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This actually was the first time I visited Cedar Breaks National Monument and the new winter atmosphere started to unfold. Millions of patient years of sedimentation, uplift, and erosion are carving out this enormous sloping amphitheater, that spans some three miles, and is more than 2000 feet deep and over 10,000 feet above sea level overall. This monument was named for the Juniper trees that were misidentified as “cedars”, and named “breaks” by the early pioneers as it was common to call areas like this. But the name has stuck ever since its establishment in 1933. The native Paiutes called the natural amphitheater of Cedar Breaks National Monument in Utah un-cap-I-cun-ump, or "circle of painted cliffs”. When snow does visit this monument, It is just crazy beautiful to see the pure white powder contrasting the painted orange spires, fins, and column formations. The vista points are already grand enough on their own on a clear day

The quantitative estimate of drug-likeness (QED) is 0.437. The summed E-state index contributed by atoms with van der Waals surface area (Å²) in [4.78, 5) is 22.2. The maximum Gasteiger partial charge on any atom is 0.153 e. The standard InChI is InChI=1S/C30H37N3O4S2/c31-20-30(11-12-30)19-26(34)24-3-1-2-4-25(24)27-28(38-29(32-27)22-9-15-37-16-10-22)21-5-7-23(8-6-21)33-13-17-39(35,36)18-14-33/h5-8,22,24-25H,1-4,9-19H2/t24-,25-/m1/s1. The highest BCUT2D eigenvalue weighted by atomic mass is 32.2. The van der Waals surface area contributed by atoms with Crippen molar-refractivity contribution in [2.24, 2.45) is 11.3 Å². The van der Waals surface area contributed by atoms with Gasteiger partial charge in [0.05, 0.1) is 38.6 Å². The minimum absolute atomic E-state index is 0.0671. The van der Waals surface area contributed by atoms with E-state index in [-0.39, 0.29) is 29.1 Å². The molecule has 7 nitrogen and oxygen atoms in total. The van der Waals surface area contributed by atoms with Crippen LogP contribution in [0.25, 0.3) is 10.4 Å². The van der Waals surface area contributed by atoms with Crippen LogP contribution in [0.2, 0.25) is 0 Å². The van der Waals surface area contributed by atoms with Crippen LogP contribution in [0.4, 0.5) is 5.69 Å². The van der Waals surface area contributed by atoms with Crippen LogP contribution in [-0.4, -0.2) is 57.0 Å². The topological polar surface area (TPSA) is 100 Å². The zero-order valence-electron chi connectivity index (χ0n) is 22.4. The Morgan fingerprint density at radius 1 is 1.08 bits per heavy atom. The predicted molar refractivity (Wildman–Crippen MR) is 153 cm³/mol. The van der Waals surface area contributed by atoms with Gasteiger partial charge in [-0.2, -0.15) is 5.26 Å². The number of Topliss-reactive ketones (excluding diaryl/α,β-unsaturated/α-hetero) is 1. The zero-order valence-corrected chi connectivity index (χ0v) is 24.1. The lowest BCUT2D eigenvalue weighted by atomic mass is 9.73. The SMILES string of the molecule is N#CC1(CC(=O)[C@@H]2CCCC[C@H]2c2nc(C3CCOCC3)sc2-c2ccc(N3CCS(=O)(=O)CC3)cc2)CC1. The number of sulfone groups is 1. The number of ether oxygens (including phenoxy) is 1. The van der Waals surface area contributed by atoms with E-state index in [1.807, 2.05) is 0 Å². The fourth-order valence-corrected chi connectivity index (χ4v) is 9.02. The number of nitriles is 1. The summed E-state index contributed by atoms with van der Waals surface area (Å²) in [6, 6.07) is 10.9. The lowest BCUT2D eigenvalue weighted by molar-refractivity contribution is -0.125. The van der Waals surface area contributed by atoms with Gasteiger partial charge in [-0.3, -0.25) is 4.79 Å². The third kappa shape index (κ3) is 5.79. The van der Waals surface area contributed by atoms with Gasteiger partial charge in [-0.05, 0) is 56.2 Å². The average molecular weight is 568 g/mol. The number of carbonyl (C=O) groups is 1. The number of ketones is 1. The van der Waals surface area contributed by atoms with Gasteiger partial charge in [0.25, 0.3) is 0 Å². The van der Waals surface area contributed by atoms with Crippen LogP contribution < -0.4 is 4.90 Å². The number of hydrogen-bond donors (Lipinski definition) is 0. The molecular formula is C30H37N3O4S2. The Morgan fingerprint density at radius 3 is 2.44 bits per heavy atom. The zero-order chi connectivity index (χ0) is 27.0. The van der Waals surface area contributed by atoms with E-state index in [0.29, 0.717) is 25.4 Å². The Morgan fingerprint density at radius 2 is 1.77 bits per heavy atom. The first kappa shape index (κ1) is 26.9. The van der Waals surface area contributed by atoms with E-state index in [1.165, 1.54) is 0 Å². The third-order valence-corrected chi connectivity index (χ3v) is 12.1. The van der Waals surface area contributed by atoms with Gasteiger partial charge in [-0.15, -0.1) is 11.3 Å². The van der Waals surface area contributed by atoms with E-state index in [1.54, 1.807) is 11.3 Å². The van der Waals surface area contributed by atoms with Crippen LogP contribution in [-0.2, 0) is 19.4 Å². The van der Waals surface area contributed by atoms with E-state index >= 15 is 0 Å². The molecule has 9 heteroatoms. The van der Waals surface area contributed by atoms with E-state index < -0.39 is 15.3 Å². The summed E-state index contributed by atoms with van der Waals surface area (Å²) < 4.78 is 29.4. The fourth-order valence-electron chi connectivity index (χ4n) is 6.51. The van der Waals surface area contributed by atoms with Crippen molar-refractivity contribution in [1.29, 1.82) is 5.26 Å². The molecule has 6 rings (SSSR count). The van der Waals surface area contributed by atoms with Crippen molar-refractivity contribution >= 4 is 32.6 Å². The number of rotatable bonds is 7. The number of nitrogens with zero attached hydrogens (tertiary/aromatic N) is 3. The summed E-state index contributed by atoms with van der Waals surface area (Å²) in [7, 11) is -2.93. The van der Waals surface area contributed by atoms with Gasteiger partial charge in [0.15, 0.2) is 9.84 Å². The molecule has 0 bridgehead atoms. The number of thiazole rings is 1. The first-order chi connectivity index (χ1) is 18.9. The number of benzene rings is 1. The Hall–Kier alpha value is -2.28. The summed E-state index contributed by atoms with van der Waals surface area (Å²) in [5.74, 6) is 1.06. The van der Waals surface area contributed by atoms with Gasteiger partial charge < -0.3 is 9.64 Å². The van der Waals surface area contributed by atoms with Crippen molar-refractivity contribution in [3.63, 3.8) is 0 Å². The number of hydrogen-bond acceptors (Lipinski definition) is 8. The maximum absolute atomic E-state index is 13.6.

Uploaded on March 31, 2019
Entered into contest on 2019-04-30 14:22:04

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